Converting a house into two flats

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    Converting a house into two flats

    Hello fellow landlords,
    I have recently acquired a large house which has plenty of potential to convert into two flats.
    While we apply for planning permission, I wanted to know if there are available guides that advise on requirements to ensure that the build is current with regulation.
    Thank you,

    The Local Planning Authority will have an adopted Local Plan that lists the policies that will be taken into account when an application is made to convert a single dwelling into two separate dwellings.

    Room sizes are now taken into consideration following Government guide lines, as well as most LPA's requiring a minimum number of parking spaces and adequate amenity areas that provide sufficient space for outside use.

    Anyone you employ to draft the plans for the application should be aware that policies can differ from Authority to Authority, so check that whoever you employ is familiar with the LPA's specific policies regarding conversions.

    Table 1 - Minimum gross internal floor areas and storage (m²)

    National space standard table 1.jpg

    [2] Where a one person flat has a shower room rather than a bathroom, the floor area may be reduced from 39m² to 37m².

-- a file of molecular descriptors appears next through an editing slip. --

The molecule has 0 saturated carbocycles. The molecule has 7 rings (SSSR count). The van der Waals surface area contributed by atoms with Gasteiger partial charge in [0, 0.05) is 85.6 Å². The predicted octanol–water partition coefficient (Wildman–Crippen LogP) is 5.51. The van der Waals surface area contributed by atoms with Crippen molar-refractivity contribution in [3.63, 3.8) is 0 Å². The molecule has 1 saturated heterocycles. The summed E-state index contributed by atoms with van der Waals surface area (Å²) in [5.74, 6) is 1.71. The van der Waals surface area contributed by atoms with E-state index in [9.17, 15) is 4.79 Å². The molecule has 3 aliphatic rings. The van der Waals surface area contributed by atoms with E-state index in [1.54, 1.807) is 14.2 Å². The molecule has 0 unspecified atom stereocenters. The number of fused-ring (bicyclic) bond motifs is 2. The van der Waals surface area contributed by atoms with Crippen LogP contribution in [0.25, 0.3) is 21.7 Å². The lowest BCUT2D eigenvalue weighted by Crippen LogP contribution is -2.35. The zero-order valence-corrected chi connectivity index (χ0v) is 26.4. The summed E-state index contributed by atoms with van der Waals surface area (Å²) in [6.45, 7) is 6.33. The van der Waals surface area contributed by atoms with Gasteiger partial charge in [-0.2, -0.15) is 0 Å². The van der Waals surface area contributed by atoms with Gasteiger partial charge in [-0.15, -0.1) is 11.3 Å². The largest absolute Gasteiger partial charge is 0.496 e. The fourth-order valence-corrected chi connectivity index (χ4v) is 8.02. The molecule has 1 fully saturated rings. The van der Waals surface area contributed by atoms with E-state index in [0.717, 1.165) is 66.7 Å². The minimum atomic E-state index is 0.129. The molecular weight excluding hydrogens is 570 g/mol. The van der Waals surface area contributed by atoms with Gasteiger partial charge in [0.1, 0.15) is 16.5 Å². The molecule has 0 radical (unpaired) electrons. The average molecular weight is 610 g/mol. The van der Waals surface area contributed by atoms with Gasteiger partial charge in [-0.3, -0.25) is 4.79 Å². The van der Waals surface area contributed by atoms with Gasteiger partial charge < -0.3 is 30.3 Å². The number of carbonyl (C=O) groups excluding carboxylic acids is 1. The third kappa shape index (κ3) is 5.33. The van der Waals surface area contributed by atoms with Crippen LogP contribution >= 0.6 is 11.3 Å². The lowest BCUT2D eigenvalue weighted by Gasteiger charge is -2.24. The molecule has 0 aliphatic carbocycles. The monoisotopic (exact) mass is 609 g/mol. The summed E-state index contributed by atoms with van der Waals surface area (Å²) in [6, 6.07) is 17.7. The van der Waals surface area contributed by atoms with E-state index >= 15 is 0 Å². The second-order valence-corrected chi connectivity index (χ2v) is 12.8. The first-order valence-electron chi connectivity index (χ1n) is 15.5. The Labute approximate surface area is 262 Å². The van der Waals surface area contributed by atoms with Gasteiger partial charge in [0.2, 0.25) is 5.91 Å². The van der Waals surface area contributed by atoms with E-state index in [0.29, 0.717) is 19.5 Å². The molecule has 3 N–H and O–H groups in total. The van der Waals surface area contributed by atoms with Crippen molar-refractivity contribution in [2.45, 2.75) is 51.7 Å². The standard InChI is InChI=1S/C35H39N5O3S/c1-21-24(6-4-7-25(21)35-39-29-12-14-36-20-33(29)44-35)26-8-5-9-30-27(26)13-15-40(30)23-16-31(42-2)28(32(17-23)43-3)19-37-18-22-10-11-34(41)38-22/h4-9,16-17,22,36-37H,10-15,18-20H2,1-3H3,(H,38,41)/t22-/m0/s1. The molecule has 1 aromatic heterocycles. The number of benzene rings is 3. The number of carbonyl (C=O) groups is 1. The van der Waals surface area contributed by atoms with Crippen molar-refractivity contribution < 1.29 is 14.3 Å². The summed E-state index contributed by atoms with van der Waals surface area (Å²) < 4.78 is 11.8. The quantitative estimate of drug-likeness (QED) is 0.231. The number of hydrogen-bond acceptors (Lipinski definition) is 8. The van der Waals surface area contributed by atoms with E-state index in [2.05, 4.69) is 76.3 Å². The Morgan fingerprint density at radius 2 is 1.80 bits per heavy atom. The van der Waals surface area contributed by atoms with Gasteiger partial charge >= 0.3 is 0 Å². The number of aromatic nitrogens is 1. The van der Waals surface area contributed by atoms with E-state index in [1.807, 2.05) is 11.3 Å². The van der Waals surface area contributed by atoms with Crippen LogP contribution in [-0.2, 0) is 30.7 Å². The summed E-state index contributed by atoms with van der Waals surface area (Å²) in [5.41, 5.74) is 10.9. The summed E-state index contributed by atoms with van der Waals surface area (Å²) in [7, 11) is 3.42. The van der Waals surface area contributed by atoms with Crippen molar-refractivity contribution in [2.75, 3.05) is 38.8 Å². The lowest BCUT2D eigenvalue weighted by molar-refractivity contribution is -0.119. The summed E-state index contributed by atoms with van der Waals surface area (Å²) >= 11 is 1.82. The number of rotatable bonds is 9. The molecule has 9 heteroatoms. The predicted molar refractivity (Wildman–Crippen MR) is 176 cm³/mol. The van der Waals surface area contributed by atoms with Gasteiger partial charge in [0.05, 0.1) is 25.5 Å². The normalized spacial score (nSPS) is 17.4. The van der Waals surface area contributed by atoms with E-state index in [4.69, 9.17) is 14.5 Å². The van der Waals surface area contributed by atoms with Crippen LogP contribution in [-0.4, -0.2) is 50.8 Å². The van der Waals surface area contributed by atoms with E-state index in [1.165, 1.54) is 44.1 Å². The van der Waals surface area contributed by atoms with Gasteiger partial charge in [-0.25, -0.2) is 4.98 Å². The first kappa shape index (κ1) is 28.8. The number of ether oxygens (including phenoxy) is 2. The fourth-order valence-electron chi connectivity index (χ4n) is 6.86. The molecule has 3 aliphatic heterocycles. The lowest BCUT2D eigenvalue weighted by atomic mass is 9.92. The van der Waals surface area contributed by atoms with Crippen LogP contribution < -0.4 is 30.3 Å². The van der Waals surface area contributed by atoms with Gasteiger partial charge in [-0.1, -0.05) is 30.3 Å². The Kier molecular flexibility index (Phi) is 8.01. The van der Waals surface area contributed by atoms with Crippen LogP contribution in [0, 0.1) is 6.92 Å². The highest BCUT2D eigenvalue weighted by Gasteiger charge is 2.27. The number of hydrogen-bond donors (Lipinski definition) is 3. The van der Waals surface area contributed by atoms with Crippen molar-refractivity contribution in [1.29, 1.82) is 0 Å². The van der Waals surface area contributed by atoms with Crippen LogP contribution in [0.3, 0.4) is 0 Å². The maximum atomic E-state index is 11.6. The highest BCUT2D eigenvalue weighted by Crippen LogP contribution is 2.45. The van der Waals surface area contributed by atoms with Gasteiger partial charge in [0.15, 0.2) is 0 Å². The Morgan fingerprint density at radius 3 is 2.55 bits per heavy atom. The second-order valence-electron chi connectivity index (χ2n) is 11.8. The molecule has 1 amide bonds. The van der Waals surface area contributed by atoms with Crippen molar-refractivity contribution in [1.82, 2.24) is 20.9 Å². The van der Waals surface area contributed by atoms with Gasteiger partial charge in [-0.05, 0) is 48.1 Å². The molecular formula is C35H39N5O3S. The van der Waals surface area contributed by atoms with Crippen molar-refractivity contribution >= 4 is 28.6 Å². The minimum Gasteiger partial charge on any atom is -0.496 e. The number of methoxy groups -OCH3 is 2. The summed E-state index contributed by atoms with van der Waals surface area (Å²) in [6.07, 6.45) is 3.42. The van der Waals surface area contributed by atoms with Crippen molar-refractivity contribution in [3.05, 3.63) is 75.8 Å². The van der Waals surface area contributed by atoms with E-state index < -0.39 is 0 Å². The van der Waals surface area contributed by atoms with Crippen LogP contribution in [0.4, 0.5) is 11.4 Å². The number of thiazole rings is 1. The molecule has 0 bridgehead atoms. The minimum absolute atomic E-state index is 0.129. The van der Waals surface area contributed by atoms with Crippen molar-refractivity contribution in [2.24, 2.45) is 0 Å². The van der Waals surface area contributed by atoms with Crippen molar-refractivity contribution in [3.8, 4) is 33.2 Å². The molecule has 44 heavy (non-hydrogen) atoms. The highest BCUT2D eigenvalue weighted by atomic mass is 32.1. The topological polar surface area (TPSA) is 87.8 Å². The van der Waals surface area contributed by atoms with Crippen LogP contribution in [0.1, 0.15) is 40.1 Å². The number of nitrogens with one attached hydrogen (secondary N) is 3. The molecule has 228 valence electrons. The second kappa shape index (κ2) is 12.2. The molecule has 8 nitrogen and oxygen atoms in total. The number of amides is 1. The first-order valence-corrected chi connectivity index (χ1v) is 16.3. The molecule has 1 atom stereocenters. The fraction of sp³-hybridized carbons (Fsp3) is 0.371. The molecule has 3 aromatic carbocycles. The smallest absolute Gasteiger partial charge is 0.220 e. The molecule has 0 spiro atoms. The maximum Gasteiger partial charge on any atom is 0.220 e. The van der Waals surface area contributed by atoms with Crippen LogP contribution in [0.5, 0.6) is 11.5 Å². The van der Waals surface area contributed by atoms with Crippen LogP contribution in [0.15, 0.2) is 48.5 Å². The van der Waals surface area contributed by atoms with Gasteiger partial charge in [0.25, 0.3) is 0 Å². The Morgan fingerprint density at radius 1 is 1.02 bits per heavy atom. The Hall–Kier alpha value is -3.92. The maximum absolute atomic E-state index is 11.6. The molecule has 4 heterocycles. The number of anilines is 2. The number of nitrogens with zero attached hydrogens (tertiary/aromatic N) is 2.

Assuming you need a mortgage after the conversion you’ll need some form of structural warranty / PCC along with building control inspections. Both parties will want to inspect documents before you begin so should highlight any issues with your design.

      You need to spend some time and learn about compartment floors and walls as fire regs very important with separate dwellings.

      Similar with noise reduction, you’ll need sound and air testing at the end


        You'll also need separate meters for gas and lecky, separate mains water isolation points .....


          Originally posted by Dan_Manchester View Post

          You need to spend some time and learn about compartment floors and walls as fire regs very important with separate dwellings.
          I don't believe that you can practically and economically sort out building regs yourself on a first go basis without professional guidance. It is too complex. There are too many risks of making elementary mistakes which are very expensive to put right. The best way to learn this is to get a professional to prepare the documentation for you. Go down the Full Plans route (everything agreed before work commences).

          After you have project managed a couple of conversions you will be in a much better position to understand the requirements and even possibly prepare your own applications for similar projects. If the building regs officer spots that you are winging it they will almost certainly put you under extra scrutiny.

          Ensure that any plans provided don't only advise which regs need to be met but how to meet them in your circumstances.
          Assume I know nothing.


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